On practising politics

November 16, 2020 08:51
Photo: Reuters

As a student and scholar of political science, I had – for a very long period of time (relative to my age, that is) – found it only natural that I pontificated and mused about political processes, perched atop a pedestal. Politics is simple – it is merely the application of theories, through rigorous and careful calculation, to real-life contexts. Unfamiliar with how it’s going to play out? That’s alright, there’s modelling, there’s also statistics and quantitative analysis: all is well.

Real politics isn’t theory. Realpolitik isn’t kind. It lacks the innate cogency and predictability that we enjoy ascribing to theoretical frameworks. It is amoral: there aren’t any ‘bad guys’, ‘good guys’, ‘good’, or ‘evil’. It is also counter-intuitive: the most surprising results often turn out to be the most routine outcomes. It is anodyne at its core, filled to the brim by inane careerists and hacks who are more bent on securing self-interested gains than servicing the so-called public. Those who enter into politics – bushy-eyed and with a romanticised worldview that is clearly at odds with reality – inevitably find themselves disillusioned and jaded by the process.

Yet does this mean that we give up? Does that imply that we ought to forego our ideals, our commitments, and simply go with the flow? Ought we succumb to the popular whims and populist fantasies that constitute our fragmented polis, or can we stand – tall and proud – for the right path to take, for the right speech to make? There’s no definite answer – it all comes down to individual perseverance, as much as it is about fate (both tempting and withstanding it).

Gallileo was termed a ‘freak’ for challenging the orthodox dogma of Aristotelian cosmology. Malcolm X was chastised for being an ostensible terrorist as he stood up for the rights of African-Americans. Emily Davison threw herself under a horse in the struggle for women’s right to vote. These folks are venerated and remembered for their intrepidity – for their willingness to defy and stand up against hegemony when it manifested.

But there are also the pragmatists: the reformists who sought to make a difference through searching for compromise and gradualist changes. Booker Washington; Lyndon B Johnson; Nelson Mandela. Many amongst them fail and have failed – they fail due to the inevitable constraints that one encounters when one decides to work within the existing rules; they fail due to the inherent volatility within non-reformist reform; they fail because of the reckless, impetuous backlash they receive from the public. This neither eliminates the need and case for trying, nor the respectability of the politics they preach and adopt.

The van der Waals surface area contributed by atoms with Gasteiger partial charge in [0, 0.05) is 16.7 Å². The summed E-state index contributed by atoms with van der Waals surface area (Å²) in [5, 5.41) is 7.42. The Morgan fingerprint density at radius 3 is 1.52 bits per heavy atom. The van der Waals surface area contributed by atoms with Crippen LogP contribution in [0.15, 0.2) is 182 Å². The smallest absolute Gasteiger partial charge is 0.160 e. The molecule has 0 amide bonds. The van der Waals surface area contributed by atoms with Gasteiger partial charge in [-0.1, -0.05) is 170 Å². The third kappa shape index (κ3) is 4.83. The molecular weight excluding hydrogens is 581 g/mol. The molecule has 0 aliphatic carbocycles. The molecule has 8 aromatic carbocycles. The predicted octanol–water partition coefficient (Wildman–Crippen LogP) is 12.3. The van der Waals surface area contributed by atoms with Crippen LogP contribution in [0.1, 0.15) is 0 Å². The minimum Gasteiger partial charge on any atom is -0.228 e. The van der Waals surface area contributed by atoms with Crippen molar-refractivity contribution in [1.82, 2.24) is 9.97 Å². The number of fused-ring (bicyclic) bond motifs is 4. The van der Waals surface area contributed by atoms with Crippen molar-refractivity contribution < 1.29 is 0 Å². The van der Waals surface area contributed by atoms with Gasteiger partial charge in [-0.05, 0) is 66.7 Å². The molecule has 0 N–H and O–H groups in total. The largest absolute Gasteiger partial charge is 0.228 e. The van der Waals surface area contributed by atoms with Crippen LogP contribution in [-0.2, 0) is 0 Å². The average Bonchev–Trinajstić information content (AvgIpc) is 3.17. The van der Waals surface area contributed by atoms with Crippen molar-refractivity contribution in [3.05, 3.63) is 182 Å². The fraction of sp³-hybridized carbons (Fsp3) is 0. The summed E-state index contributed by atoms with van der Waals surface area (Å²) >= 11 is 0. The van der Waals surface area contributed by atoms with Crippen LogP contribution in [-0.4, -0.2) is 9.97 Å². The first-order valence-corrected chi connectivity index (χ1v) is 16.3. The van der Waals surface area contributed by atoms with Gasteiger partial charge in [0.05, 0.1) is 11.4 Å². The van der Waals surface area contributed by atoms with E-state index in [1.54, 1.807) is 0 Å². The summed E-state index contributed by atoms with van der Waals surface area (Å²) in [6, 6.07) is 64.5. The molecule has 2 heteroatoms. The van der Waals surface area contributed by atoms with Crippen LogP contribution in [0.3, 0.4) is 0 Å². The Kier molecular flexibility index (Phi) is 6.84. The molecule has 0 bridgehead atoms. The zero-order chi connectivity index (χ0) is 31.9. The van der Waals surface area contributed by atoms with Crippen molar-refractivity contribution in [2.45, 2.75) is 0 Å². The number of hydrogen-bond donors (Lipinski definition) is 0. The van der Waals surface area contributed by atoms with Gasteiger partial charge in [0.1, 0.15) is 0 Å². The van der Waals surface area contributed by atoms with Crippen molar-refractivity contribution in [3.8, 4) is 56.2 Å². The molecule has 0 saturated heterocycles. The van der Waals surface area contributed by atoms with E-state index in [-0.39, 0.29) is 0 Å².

Politics is inherently dirty, and requires giving and taking. The best politicians aren’t those who never concede – but are instead those who concede without giving off the impression of having conceded. Contra Weber, I’d posit that true politicians must also prioritise their ethics of responsibility over their ethics of moral convictions. Moral prudishness may render one feeling more glamorous or content with one’s standing, yet is intrinsically self-defeating: in seeking to keep one’s hands ‘clean’, one dyes them crimson with the ink of one’s sanctimony.

What the world needs more of today is – on the contrary to popular belief – politicians. More politicians who can broker deals and facilitate dialogue. More politicians who can listen and empathise. More politicians who are not propelled by narrow-mindedness and ulterior motives. More politicians who stand for what is right and against what is wrong, within reasonable and feasible limits. More politicians to speak for the subaltern, for those who cannot speak – not today, not ever.

Fewer hacks. Fewer partisan hacks who grand-stand for self-aggrandisement. Fewer political careerists who prioritise climbing the greasy ladder over their own moral commitments. Fewer folks driven by the need to perform in front of the flashing camera lights, to make speeches filled to the brim with neither tenable nor desirable promises. Fewer parrots or talkers. More thinkers and doers.

The practice of politics is treacherous. It loses one more friends – than one could ever make. It is easy and tempting to lose oneself as one gets sucked into the swirling downward spirals; that push one to race to the bottom. It could be lonely, at times; it could be difficult, at others. Yet for those who are impassioned about and committed to politics to forsake the right path, merely because it is calamitous, would be irresponsible. Politics isn’t about pleasing everyone – it’s about bringing together everyone who is willing, to bring about a positive change for all; irrespective of partisan or political orientation, regardless of where one stands. Politicians ought to serve more than just their constituents – for they are uniquely tasked with the somewhat sacrosanct, somewhat mundane task, of governing. It is towards governance that politicians should strive.

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Editor-in-Chief, Oxford Political Review